Travel highlight of 2016: Island-hopping in Bohuslän, West Sweden, edges out stiff competition to top my list this year. I just adored the laid-back atmosphere of this region, which stretches from Gothenburg up the coast to the border with Norway. It’s a beauty parade of fishing villages cum summer resorts – Lysekil, Smögen and Fjällbacka among them – that share a distinctive look and feel: red wooden huts, pink granite boulders, deep blue sea.

Up near the border, you can catch a ferry to the car-free Koster Islands, which lie at the heart of Kosterhavet, Sweden’s only national marine park. I joined a kayak tour of the archipelago at dusk, which is a magical time of day to explore the tiny islets and secret bays uninterrupted by a single sound apart from your paddle entering the silky, clear water and the occasional sea bird flying home to roost.

Traded a rocking chair

To mark the new edition of The Travel Book – our epic journey through every country on earth – Lonely Planet talked to Debbie Campbell, half of the blogging couple known as the Senior Nomads. Nearly four years ago, Debbie and her husband Michael left their home in the USA for one last great adventure before retirement, and they’ve been travelling ever since.

We caught up with Debbie in Georgia – the 54th country of the Campbells’ never-ending tour – to talk about how it began, where it might lead, and what they’ve learned along the way.

How did this odyssey begin?

Our daughter Mary lives in Paris with her French husband and our three youngest grandchildren. When they were visiting us in Seattleover Christmas almost four years ago, the subject of our retirement came up. We weren’t sure what the next few years would be like, but we knew we had ‘one more big adventure’ ahead of us before settling into our rocking chairs. We just weren’t sure what that might be.

Mary asked if we had ever heard of Airbnb? We had not. She suggested we think about stopping work earlier and travelling full-time, staying in Airbnbs. At first, we couldn’t imagine doing that – but just six months later we had sold most of our possessions, including our cars and our sailboat, rented our house and put what little was left in storage. We’ve been on the road ever since.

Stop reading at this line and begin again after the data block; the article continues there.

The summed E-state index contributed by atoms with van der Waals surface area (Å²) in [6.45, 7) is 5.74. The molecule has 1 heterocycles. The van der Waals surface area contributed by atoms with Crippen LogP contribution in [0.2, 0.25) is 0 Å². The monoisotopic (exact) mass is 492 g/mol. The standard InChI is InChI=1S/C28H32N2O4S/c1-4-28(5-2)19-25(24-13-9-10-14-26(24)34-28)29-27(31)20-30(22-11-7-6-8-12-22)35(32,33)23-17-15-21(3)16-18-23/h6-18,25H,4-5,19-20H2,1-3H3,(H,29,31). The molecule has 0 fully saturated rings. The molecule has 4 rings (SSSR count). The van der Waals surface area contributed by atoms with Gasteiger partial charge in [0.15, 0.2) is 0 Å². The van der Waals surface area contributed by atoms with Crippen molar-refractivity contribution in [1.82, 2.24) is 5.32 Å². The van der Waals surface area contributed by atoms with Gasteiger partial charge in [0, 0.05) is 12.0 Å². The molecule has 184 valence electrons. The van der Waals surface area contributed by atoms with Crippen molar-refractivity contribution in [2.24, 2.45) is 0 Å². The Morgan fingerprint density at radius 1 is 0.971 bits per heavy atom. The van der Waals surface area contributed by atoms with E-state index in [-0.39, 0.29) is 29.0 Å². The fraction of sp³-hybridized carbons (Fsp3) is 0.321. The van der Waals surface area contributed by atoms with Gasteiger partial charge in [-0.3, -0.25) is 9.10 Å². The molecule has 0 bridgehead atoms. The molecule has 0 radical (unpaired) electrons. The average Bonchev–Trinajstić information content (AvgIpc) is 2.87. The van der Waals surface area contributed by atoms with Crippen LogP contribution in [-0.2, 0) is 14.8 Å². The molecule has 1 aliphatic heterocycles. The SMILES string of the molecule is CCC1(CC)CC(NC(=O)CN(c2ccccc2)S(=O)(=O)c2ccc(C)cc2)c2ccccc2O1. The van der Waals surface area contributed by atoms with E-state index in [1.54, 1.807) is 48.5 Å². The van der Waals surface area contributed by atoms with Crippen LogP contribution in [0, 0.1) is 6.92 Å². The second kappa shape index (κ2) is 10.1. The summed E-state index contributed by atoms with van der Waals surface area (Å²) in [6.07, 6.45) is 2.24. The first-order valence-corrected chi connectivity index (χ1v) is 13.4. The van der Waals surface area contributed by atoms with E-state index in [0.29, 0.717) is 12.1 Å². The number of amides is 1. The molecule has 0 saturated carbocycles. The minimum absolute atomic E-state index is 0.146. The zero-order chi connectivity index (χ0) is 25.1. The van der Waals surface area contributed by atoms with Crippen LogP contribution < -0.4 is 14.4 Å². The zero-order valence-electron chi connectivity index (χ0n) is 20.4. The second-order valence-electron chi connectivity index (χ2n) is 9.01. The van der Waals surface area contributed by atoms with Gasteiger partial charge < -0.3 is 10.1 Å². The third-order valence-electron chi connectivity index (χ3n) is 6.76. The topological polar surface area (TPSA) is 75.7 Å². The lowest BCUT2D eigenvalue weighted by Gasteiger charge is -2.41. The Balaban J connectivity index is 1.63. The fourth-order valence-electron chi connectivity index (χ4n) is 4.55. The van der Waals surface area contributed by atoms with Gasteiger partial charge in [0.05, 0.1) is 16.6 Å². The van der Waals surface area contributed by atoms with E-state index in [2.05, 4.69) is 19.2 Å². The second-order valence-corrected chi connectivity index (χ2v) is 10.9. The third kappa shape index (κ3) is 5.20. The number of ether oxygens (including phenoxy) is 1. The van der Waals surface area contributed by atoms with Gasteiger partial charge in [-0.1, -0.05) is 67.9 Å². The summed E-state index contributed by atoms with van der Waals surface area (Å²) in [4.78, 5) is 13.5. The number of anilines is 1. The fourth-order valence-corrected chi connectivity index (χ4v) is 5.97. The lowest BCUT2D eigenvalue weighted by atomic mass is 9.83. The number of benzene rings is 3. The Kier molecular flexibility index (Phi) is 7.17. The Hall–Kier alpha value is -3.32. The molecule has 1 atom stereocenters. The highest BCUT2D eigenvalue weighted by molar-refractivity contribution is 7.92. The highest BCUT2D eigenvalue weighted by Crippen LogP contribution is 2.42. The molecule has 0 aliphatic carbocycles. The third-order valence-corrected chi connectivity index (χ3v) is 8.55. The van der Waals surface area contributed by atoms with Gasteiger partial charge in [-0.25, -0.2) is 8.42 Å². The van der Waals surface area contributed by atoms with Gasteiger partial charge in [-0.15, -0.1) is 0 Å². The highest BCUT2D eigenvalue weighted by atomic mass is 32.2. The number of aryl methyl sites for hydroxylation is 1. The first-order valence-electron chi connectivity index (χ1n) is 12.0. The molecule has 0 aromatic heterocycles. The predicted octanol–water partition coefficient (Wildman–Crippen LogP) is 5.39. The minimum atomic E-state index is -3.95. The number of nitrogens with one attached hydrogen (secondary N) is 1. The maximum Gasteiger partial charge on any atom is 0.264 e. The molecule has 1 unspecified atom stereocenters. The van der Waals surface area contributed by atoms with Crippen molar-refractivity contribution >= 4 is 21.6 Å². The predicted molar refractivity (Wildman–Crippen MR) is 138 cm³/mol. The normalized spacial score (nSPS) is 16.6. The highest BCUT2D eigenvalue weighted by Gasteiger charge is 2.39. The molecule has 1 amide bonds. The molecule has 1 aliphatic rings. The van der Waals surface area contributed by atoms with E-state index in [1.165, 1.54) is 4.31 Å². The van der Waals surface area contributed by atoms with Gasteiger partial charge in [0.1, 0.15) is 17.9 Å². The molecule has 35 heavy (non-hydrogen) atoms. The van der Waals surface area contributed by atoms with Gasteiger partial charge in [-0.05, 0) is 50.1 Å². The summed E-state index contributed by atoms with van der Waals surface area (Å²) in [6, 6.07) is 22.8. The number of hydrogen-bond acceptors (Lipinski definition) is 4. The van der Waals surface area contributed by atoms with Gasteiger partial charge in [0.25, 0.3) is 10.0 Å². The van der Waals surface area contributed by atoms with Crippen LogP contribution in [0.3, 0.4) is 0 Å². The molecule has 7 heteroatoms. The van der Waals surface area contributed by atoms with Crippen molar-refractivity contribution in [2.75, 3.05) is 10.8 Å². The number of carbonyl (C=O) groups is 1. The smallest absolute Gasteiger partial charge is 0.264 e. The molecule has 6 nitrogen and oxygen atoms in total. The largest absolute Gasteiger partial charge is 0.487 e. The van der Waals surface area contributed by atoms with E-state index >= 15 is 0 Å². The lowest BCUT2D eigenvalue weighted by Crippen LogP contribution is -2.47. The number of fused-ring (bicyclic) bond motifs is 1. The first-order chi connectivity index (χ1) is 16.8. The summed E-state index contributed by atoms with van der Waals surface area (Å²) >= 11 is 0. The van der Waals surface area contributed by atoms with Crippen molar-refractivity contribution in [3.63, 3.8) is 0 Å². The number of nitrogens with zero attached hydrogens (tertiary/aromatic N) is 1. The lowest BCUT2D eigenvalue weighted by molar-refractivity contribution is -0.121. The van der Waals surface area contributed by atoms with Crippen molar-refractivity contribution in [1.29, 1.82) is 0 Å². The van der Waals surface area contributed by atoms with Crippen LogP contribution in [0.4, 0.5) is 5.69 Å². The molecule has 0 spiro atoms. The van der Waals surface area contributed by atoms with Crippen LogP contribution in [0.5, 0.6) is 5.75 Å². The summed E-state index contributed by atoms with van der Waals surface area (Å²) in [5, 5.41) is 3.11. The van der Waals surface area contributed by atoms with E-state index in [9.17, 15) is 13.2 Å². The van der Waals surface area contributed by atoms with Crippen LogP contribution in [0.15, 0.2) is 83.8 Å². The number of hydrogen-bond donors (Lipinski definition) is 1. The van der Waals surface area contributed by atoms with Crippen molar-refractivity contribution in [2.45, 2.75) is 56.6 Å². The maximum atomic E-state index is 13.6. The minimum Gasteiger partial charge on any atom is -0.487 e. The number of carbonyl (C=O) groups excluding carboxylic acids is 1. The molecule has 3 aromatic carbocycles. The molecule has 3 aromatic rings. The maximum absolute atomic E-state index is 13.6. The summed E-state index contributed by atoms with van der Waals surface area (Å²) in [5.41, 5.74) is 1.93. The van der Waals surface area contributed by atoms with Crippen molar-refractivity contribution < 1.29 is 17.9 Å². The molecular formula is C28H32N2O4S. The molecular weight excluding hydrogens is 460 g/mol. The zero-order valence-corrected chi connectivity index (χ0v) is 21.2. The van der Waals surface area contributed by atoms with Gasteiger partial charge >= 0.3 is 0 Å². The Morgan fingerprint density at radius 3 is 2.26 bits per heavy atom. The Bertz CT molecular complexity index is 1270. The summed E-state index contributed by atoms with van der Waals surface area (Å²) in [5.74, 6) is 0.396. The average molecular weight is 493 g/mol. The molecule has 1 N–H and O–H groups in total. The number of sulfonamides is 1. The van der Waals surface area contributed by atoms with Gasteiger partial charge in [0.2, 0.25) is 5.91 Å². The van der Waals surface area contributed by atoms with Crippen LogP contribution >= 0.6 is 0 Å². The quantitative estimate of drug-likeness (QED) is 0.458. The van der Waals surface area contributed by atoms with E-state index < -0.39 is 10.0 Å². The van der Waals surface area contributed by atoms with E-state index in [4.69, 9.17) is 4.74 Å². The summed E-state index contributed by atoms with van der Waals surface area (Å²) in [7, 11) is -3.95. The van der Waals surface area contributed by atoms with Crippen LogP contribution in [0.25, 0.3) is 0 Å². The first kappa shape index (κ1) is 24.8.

Our philosophy is: we are not on vacation – we are living our daily lives in other people’s homes, just as we would have if we’d retired in Seattle.

What do your family and friends think?

No one expected us to be gone this long, that’s for sure. It’s like we went on vacation and forgot to come back. We know our grown children are very proud of us. And in fact, our oldest son was so inspired that he and his wife quit their jobs and took their two young children out of school for a year making a lap around the world, also living in Airbnbs.

Do you have an end in mind?

We like to say we’ll keep doing this as long as we’re learning something new every day, having fun, staying close to our budget and we are still in love. So far, so good.

Aisle or window seat?

That is something non-negotiable. I always get the window seat.

Do you have any travel habits or rituals?

Well, we do have a few things that could qualify. On the days when we break camp and head to our next city, we sing Willie Nelson’s hit On the Road Again throughout what we call ‘Travel Day’.

Another would be keeping our daily journal up to date. Every evening, we recount the day’s activities and total our expenses. Then we tape the receipts in the book along with any ticket stubs or other reminders. We’ve filled over a dozen books so far and counting.

And we travel with our bed pillows – that way, anywhere we lay our heads is home.